Environmentalists within state bureaucracy continued the campaign of misinformation against Line 5 — a vital source of energy and jobs to the U.P. and the state of Michigan. More astounding than the misrepresentation that is this so-called security plan, is the state’s demonstrable ignorance about Line 5 and all that it supports.

Of particular importance to the U.P., this plan will cost taxpayers significantly, while limiting the free market and competition and, at the same time, ignoring a $500 million viable solution currently on the table that would address problems and be completely paid for by the pipeline operator. The rehashed plan seems to contain all previously discussed ideas that have been shown not to work besides the call for price gouging checks. Further, nothing in this plan truly assures our small, family-owned propane businesses that they will be able to continue to operate and won’t be usurped through state control.

Lastly, the plan also leaves completely unclear whether Gov. Gretchen Whitmer is going to accept the popular Line 5 tunnel. At a time when truth and honesty are in short supply, she continues to play coy with the people of Michigan. So, in addition to strongly denouncing this MI Propane Security Plan, we also call on the governor to stake out her position on the Line 5 tunnel, because we can’t have it both ways.

To follow this issue more closely, be sure to keep an eye on the Senate Energy and Technology Committee:

Senate urges new wolf hunt for 2021

The Senate earlier in March adopted resolutions I sponsored urging the state to authorize wolf hunting and trapping this year.

Allowing a managed wolf hunt is good science and good economics. It would be a viable means of ensuring stable wolf population numbers, allowing the population to be kept at levels that ensure its overall survival. Not only that, doing so would also limit increasing wolf-human conflicts and impacts on other wildlife, such as the deer herd.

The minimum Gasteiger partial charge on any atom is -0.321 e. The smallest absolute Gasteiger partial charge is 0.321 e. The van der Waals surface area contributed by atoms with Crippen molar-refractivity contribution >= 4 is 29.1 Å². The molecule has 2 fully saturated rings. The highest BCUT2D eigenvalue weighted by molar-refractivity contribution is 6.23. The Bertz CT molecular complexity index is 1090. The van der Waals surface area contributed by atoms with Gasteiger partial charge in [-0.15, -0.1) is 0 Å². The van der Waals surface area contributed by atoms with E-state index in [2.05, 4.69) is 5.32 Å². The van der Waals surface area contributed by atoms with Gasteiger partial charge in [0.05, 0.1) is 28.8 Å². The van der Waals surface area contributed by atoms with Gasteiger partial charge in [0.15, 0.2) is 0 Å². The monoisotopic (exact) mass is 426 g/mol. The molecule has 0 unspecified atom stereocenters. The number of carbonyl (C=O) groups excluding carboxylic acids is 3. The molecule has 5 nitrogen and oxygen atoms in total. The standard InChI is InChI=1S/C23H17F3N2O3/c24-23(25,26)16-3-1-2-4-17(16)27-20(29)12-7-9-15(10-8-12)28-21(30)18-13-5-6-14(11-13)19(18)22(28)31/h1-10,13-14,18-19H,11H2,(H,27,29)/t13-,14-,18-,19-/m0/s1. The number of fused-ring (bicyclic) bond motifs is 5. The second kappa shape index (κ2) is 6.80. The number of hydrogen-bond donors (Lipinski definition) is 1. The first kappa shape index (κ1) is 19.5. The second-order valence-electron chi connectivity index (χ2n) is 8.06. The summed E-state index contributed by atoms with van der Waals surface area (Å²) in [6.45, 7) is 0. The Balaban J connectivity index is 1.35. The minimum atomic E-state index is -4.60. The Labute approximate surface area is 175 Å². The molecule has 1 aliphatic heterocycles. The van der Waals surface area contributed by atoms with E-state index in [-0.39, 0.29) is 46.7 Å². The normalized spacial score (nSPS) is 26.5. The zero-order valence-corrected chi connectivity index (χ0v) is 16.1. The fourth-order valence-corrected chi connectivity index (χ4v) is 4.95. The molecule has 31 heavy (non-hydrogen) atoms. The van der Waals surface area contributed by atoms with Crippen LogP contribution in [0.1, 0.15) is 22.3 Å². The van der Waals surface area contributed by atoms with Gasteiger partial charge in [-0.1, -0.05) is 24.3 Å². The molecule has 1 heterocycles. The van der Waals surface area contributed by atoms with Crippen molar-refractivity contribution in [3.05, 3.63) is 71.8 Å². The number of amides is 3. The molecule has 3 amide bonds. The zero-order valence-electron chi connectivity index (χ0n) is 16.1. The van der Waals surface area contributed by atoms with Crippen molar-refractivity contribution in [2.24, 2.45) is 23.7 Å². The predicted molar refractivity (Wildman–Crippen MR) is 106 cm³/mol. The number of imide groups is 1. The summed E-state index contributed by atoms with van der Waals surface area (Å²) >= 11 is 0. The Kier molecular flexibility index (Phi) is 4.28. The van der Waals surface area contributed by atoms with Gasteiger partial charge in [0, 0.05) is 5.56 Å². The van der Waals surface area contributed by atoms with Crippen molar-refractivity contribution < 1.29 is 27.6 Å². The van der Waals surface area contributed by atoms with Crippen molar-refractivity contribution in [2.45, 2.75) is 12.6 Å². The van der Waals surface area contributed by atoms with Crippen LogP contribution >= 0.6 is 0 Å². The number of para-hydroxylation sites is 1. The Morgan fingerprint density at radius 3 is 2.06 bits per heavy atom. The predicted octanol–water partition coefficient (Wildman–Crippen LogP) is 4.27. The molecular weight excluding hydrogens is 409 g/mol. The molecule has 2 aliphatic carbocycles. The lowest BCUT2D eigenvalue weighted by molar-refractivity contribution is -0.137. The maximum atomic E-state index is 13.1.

Click the following links for Senate Concurrent Resolution 7 and Senate Resolution 15 to read them in full.

U.P. law enforcement join me to support security transport officer legislation

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My bill to enable communities to establish an alternative way of transporting individuals with severe mental illness for involuntary hospitalization was recently considered by a Senate

Senate Bill 101 would enable communities to transport severely mentally ill individuals through the use of security transport officers instead of the police.

The measure would allow a county to create a panel consisting of a member of law enforcement, the county administrator, a judge and a mental health professional that could ultimately recommend the use of a private company that the county board of commissioners could contract with to transport such individuals. The panels would be required to ensure that the selected companies meet certain professional and community standards.

Under the bill, the contracted security transport officers may only transport an individual to or from a hospital, a mental health screening unit, or other mental health treatment center pursuant to a court order and would not be permitted to arrest or take an individual into protective custody.

I was honored to have been joined at the committee by Delta County Sheriff Edward Oswald and Escanaba Chief of Police Rob LaMarche, who both testified remotely.

“I am grateful to have this legislation introduced and see movement on this issue as it has been an outstanding problem for us for many years,” said LaMarche. “There are many logistical issues that we have to work through when we transport an individual, and I feel strongly that a private security company could provide suitable and safe services.”